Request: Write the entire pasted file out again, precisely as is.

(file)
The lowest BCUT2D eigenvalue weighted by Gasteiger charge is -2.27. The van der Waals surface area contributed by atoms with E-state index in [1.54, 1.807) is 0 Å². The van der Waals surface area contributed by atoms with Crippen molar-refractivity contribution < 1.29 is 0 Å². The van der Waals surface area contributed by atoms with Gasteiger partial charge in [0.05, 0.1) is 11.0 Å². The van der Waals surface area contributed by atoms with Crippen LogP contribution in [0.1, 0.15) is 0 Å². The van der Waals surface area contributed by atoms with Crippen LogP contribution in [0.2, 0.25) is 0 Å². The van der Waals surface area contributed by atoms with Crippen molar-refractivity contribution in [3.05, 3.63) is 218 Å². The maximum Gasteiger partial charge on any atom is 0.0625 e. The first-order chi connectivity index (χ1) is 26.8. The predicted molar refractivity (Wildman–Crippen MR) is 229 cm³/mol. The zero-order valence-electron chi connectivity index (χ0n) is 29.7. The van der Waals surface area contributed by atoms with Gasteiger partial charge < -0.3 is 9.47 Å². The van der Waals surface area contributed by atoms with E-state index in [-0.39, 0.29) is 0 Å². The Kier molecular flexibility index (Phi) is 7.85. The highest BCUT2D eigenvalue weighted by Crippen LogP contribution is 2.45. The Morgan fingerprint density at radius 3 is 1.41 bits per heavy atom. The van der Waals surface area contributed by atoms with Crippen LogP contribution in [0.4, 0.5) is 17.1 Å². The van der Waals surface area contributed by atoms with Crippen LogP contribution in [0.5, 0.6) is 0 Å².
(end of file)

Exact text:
The lowest BCUT2D eigenvalue weighted by Gasteiger charge is -2.27. The van der Waals surface area contributed by atoms with E-state index in [1.54, 1.807) is 0 Å². The van der Waals surface area contributed by atoms with Crippen molar-refractivity contribution < 1.29 is 0 Å². The van der Waals surface area contributed by atoms with Gasteiger partial charge in [0.05, 0.1) is 11.0 Å². The van der Waals surface area contributed by atoms with Crippen LogP contribution in [0.1, 0.15) is 0 Å². The van der Waals surface area contributed by atoms with Crippen LogP contribution in [0.2, 0.25) is 0 Å². The van der Waals surface area contributed by atoms with Crippen molar-refractivity contribution in [3.05, 3.63) is 218 Å². The maximum Gasteiger partial charge on any atom is 0.0625 e. The first-order chi connectivity index (χ1) is 26.8. The predicted molar refractivity (Wildman–Crippen MR) is 229 cm³/mol. The zero-order valence-electron chi connectivity index (χ0n) is 29.7. The van der Waals surface area contributed by atoms with Gasteiger partial charge < -0.3 is 9.47 Å². The van der Waals surface area contributed by atoms with E-state index in [-0.39, 0.29) is 0 Å². The Kier molecular flexibility index (Phi) is 7.85. The highest BCUT2D eigenvalue weighted by Crippen LogP contribution is 2.45. The Morgan fingerprint density at radius 3 is 1.41 bits per heavy atom. The van der Waals surface area contributed by atoms with Crippen LogP contribution in [0.4, 0.5) is 17.1 Å². The van der Waals surface area contributed by atoms with Crippen LogP contribution in [0.5, 0.6) is 0 Å².